A few shifts overtime at maccys isnít providing the minimum 10-20grand deposit.

    The current system penalises education. Leave university at 21 get an average job at 25k. Once youíve paid the rent bills, student loans and other associated debts where does said young person find that money.

  34. #34
    If you are asking on a watch forum then you will be better off leaving it in a bank

  35. #35
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    I find these threads very interesting & packed with info but as per normal they go off a tangent?

  36. #36
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    The only attraction in BTL is the ability to borrow to leverage your seed capital.

    No other asset class will offer the same ability for normal people.

    So many use BTL for that very reason. But leverage works in both directions but people expect property to only go in one direct so donít really compute the risk leverage creates.

    BTL is a pita and Iím keen to get out of ours but they do well and finding an alternative asset to replace them isnít obvious.

    In your situation Iíd max the pension and then Stock ISAs.

  37. #37
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    Quote Originally Posted by Qatar-wol View Post
    Thank you for describing your personality and attitude so clearly, I appreciate it. :)



    (From here - https://www.newstatesman.com/politic...-average-wages )
    That graph needs another line which shows average mortgage payments so you can factor in how the crash in interest rates has changed things.

  38. #38
    Why not retire a little earlier ? money and more money is great but nothing and I mean NOTHING is better than time, you can't buy time so when you have the chance of getting some extra time take it.

  39. #39
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    Quote Originally Posted by TheTigerUK View Post
    Why not retire a little earlier ? money and more money is great but nothing and I mean NOTHING is better than time, you can't buy time so when you have the chance of getting some extra time take it.
    This is actually the best response.

  40. #40
    Quote Originally Posted by Jdh1 View Post
    That's an easy 'shot' to take. However, you might want to consider a couple of things:

    1. The area of the country where he owns property is not one characterised by very high property prices relative to incomes.

    2. There is a high (and unfulfilled) demand for rental property in the area. It has to be supplied by someone. Not everyone wants to be a home owner or is at a stage in their life where it's the best option for them. There is often an underlying assumption that everyone would rather buy than rent. That simply isn't the case.
    I think you make some interesting points and thank you for contributing to the debate, rather than flinging poo!

    1. Sure, it's better than many areas. This is an interesting resource - https://www.ybs.co.uk/mortgages/guid...ity/index.html

    It lists the price of an average house indexed to the local average salary so picking a random district, Kirklees, we see that the average house is 5.4 times the average salary. Not too shabby, and I think I'm probably skewed by living in Warwick, where the number is 8.9.



    Still, not great, when a 90% mortgage requires saving nearly 6 months of gross earnings - not net, but gross.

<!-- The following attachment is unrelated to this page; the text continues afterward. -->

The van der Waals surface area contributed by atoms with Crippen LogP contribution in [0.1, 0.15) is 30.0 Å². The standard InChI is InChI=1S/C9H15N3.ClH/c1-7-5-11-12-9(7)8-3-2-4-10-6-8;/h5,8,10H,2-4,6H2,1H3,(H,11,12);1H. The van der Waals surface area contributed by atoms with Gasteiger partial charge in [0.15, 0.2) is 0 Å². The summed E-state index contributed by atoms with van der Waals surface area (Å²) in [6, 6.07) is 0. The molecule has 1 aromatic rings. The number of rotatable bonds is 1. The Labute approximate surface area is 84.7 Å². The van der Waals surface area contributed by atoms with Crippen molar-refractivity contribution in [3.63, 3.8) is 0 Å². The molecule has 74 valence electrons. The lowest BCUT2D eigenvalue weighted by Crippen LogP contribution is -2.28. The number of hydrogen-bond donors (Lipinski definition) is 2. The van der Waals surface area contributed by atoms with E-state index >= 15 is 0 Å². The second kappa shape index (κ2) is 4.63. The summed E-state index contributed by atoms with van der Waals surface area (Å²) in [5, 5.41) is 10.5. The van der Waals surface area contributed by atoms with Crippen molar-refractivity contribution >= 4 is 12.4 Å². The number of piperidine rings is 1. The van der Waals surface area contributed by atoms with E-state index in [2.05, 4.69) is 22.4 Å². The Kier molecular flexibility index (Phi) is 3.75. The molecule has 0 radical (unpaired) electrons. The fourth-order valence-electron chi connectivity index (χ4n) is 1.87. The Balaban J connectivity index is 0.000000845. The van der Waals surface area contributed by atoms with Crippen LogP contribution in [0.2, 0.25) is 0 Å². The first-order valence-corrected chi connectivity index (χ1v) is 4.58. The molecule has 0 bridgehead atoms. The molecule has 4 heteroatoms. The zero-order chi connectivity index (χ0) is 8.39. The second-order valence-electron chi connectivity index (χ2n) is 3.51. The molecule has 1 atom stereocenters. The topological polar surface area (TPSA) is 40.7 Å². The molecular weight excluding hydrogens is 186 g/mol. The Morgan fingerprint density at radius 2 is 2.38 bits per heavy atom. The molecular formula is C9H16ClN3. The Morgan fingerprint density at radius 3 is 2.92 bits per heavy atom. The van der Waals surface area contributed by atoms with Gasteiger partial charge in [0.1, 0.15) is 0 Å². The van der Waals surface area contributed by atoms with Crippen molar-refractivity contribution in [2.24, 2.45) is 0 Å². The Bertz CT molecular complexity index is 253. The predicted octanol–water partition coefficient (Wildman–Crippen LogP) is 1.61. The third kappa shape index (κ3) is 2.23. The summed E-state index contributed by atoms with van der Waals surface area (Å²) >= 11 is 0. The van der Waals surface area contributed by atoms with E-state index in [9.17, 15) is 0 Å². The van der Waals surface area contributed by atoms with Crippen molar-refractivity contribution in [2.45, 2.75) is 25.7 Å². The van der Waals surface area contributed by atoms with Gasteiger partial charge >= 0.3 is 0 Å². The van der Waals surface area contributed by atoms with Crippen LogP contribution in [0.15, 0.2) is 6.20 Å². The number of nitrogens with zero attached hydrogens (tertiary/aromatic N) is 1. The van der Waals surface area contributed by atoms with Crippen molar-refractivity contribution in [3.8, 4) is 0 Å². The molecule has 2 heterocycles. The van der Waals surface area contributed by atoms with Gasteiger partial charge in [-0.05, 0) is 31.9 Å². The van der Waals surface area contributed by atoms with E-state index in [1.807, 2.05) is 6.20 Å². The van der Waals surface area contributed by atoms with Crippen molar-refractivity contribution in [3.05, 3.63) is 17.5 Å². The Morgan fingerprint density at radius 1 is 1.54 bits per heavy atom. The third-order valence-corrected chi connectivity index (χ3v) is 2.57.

2. I would like to see citations and references for that, please.

  41. #41
    Master murkeywaters's Avatar
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    Quote Originally Posted by Sean89 View Post
    I think you missed the part where mummy and daddy step in with a one of those stick your money in an offset mortgage savings account for 20% of the deposit.
    A few shifts overtime at maccys isnít providing the minimum 10-20grand deposit.

    The current system penalises education. Leave university at 21 get an average job at 25k. Once youíve paid the rent bills, student loans and other associated debts where does said young person find that money.
    Well we all see opportunities differently, yes working at Maccy Ds isn't the best career move to start off a mortgage but we also live in an age where its far easier to earn extra money in a very passive way, the amount of online opportunities is vast and open to everyone.

    Education does hold you back in regards to property, a neighbour has just turned 30 and his house is worth about £500k, I think its his third property, he works hard for himself while refurbishing the house most nights and weekends.

    He told me his friends who went to Uni are now complaining they cannot buy a property and are generally on less money than he is, yes they have an education but in his case they are around 10 years behind, its a trade off between a good career that starts later in life or get out there earning decent money at an early age and buy a property..

  42. #42
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    Quote Originally Posted by TheTigerUK View Post
    Why not retire a little earlier ? money and more money is great but nothing and I mean NOTHING is better than time, you can't buy time so when you have the chance of getting some extra time take it.
    Here here

  43. #43
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    Quote Originally Posted by TheTigerUK View Post
    Why not retire a little earlier?
    Gets my vote

  44. #44
    What yield would you be comfortable with? I buy lock up garages and rent them out. I have some garages that Iíve bought for £8k each that rent for £160 a month so circa 22% yield and Iím just buying a pair now for £50k which will rent for circa £160/£180 each per month so about 8%. Still property and they still achieve capital growth. Niche market and you meet some interesting people. Iím London based. (Oh and no stamp duty, second home tax etc etc)